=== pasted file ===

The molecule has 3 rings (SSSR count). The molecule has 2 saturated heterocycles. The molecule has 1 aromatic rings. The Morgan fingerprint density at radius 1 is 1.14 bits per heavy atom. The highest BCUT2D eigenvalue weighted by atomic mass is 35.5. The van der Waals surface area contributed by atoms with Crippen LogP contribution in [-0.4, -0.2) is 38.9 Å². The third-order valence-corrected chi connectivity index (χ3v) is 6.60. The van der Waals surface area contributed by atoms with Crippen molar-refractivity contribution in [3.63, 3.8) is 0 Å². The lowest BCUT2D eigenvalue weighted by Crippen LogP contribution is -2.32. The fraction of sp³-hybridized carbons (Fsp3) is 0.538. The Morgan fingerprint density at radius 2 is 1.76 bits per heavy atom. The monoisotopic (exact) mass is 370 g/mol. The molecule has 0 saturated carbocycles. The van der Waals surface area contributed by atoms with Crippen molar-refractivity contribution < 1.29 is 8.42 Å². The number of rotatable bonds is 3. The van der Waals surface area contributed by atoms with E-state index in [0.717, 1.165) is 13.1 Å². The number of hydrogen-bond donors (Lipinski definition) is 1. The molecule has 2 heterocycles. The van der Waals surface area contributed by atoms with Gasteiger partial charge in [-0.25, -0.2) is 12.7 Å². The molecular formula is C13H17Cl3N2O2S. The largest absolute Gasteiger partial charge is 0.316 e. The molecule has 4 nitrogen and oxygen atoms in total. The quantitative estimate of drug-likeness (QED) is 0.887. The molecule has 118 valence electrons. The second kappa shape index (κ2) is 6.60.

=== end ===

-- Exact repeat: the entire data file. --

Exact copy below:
The molecule has 3 rings (SSSR count). The molecule has 2 saturated heterocycles. The molecule has 1 aromatic rings. The Morgan fingerprint density at radius 1 is 1.14 bits per heavy atom. The highest BCUT2D eigenvalue weighted by atomic mass is 35.5. The van der Waals surface area contributed by atoms with Crippen LogP contribution in [-0.4, -0.2) is 38.9 Å². The third-order valence-corrected chi connectivity index (χ3v) is 6.60. The van der Waals surface area contributed by atoms with Crippen molar-refractivity contribution in [3.63, 3.8) is 0 Å². The lowest BCUT2D eigenvalue weighted by Crippen LogP contribution is -2.32. The fraction of sp³-hybridized carbons (Fsp3) is 0.538. The Morgan fingerprint density at radius 2 is 1.76 bits per heavy atom. The monoisotopic (exact) mass is 370 g/mol. The molecule has 0 saturated carbocycles. The van der Waals surface area contributed by atoms with Crippen molar-refractivity contribution < 1.29 is 8.42 Å². The number of rotatable bonds is 3. The van der Waals surface area contributed by atoms with E-state index in [0.717, 1.165) is 13.1 Å². The number of hydrogen-bond donors (Lipinski definition) is 1. The molecule has 2 heterocycles. The van der Waals surface area contributed by atoms with Gasteiger partial charge in [-0.25, -0.2) is 12.7 Å². The molecular formula is C13H17Cl3N2O2S. The largest absolute Gasteiger partial charge is 0.316 e. The molecule has 4 nitrogen and oxygen atoms in total. The quantitative estimate of drug-likeness (QED) is 0.887. The molecule has 118 valence electrons. The second kappa shape index (κ2) is 6.60.